Conundrum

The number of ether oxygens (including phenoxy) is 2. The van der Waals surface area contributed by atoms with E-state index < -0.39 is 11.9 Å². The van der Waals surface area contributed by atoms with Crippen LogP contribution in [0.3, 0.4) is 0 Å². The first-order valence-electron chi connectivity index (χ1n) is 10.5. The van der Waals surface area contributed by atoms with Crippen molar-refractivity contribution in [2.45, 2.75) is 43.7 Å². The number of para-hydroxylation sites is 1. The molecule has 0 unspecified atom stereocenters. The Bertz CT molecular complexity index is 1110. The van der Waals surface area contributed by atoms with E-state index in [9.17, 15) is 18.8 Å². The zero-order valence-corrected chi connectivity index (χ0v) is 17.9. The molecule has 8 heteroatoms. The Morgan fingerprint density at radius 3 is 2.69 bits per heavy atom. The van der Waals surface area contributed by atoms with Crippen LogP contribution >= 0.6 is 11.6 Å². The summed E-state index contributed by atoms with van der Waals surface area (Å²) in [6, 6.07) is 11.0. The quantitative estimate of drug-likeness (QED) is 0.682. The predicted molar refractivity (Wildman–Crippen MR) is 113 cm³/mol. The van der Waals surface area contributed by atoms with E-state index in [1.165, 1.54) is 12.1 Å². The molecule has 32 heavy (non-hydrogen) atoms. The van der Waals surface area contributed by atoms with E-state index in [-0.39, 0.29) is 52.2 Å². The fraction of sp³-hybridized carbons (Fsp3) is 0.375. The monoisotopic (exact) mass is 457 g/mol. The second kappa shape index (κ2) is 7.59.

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As my avid blog followers know, I write From the Ledge from an audience’s point of view.  And I don’t think there is a bigger audience conundrum right now in Chicago then when one is sitting through the Whoopi Goldberg-produced, supposedly-Broadway bound White Noise, also subtitled A Cautionary Musical.  As an audience member, I’m bombarded with a myriad of complicated, unsettling emotions – I am dazzled and awe-struck by the exceptional work of a group of actors with impeccable Broadway credentials, yet I’m flabbergasted that they’re singing and dancing to songs that start choruses with “’the N word’ is going to shoot white boys” or contain lyrics about sending Jews to concentration camps or shooting illegal Mexican immigrants by the Arizona border.  I’m astounded by the bravery and the no-holds-barred-nature of the material about the pop music rise of a Neo-Nazi sister act yet at the same time disappointed by the lack of character development, nuance, and multi-dimensionality.  I’m riveted, repulsed, exhilarated, let down.  Despite all of this, though, I would say White Noise, with all it’s imperfections, unrealized potential, easy targets, and cringe-worthy lyrics and dialogue, is the must-see show of the season:  it is theater that brazenly addresses a problem that some of us think will go away if we just ignore it – the disturbing onslaught of extremism in mass media and pop culture; and how telegenic right-wing fundamentalism seems to have become tolerable (from Sarah Palin and Glenn Beck’s unabated soapbox shilling to pop culture staple Donald Trump’s insane hunt for the President’s birth certificate).  And as a liberal, gay, minority, immigrant audience member, the type of person who is the usual target of these right-wingers’ vitriol, I applaud theater that takes, well, a take-no-prisoners stance against them. 

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